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30% to 60% Debt Cushion For Business Development Companies; BDCs To Profit Even In Slow-Growth Environment

67 WALL STREET, New York - December 28, 2011 - The Wall Street Transcript has just published its Business Development Companies Report offering a timely review of the sector to serious investors and industry executives. This Business Development Companies report contains expert industry commentary through in-depth interviews with public company CEOs, Equity Analysts and Money Managers. The full issue is available by calling (212) 952-7433 or via The Wall Street Transcript Online.

Topics covered: BDC Risk/Reward Profile - Higher Dividend Yields - Private Middle Market Funding - Business Development Companies Historical Overview

Companies include: Allied Capital (AFC); American Capital (ACAS); Apollo Investment Corp. (AINV); Ares Capital (ARCC); GE (GE); Harris & Harris Group (TINY); New Mountain Finance (NMFC); PennantPark (PNNT); Saratoga Investment Corp. (SAR); Solar (SLRC); Triangle Capital Corp. (TCAP).

In the following brief excerpt from the Business Development Companies report, industry experts discuss the outlook for the sector and for investors.

John Stilmar joined SunTrust Robinson Humphrey as a Director of financial services research in October 2008. He has more than five years of experience in sell-side research, where he has demonstrated expertise in various consumer and commercial finance lenders. Mr. Stilmar has been recognized by several external constituents such as Institutional Investor for excellence in his categories. Before research, he spent six years at Capital One Financial Corp. in various capacities, mostly in treasury and structured finance. He graduated from the University of Richmond's The Robins School of Business with a dual concentration in finance and marketing.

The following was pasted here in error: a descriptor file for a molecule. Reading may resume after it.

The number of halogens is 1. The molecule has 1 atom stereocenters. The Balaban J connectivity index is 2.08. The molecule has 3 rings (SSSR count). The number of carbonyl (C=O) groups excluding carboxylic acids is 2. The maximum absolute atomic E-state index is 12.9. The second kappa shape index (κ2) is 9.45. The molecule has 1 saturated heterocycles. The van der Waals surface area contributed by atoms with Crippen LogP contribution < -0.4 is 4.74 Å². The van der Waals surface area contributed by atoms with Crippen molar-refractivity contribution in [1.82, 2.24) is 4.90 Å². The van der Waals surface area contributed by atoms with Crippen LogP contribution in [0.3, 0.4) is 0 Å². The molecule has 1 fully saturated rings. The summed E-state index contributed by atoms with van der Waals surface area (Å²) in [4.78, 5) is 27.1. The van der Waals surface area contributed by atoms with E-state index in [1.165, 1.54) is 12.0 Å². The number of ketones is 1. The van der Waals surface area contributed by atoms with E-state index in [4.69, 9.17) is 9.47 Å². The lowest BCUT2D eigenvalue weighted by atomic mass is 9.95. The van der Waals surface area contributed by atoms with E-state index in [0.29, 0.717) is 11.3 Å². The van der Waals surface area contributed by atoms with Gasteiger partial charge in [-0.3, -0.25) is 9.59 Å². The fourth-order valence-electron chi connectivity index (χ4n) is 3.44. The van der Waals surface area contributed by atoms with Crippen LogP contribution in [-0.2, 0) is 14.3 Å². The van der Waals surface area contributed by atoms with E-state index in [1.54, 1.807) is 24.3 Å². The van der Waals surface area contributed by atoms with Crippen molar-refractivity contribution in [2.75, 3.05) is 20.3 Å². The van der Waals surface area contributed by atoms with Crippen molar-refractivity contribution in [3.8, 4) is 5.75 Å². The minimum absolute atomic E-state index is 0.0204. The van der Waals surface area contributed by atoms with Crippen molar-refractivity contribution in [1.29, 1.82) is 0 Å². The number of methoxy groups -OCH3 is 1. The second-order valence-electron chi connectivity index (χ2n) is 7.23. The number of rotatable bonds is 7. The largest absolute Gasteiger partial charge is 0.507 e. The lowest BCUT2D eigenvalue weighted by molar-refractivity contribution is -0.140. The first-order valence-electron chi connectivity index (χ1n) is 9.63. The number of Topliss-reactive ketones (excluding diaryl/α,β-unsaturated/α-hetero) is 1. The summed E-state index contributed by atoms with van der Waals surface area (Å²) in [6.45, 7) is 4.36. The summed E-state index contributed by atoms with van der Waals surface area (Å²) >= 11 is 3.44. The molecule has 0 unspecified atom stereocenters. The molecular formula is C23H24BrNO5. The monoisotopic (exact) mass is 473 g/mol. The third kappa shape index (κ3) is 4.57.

TWST: What is it about BDCs that make them a unique lending structure?

Mr. Stilmar: The BDC is really nothing more than a structure. It has certain rules, most notably cap on leverage of debt to equity one to one. This makes the structure very defensive and with other stipulations on types of companies allows managers to remain focused on providing capital to private middle market businesses. In return for these restrictions, the BDC pays out 90% of its earnings and is not subject to corporate taxes. These are just the structural components of a BDC, but what makes the BDC successful is the style, track record and platform of the manager. Choosing the right manager in this space is critically important as doing so adds to the uniqueness of a platform.

TWST: How are BDCs doing?

Mr. Stilmar: Let's look at this in two ways: one, the stock performance, and two, the underlying business. If we look at Ares, ticker ARCC, and look at August being the time period in which we really started seeing the acceleration of the dissent of the equity market and compared the stock performance to the KBW Bank Index called the BKX, which is broadly used as a proxy for financial performance, Ares has outperformed the BKX pretty materially. Not all BDCs can say that, but this serves as a strong data point that investors will support good managers in a defensive structure like the BDC. I am not hiding from the fact that it is a financial, and that with global uncertainty financials are facing increasing selling pressure in the face of this uncertainty.Absent this conversation turning to a discourse on capital markets, let's talk about the business.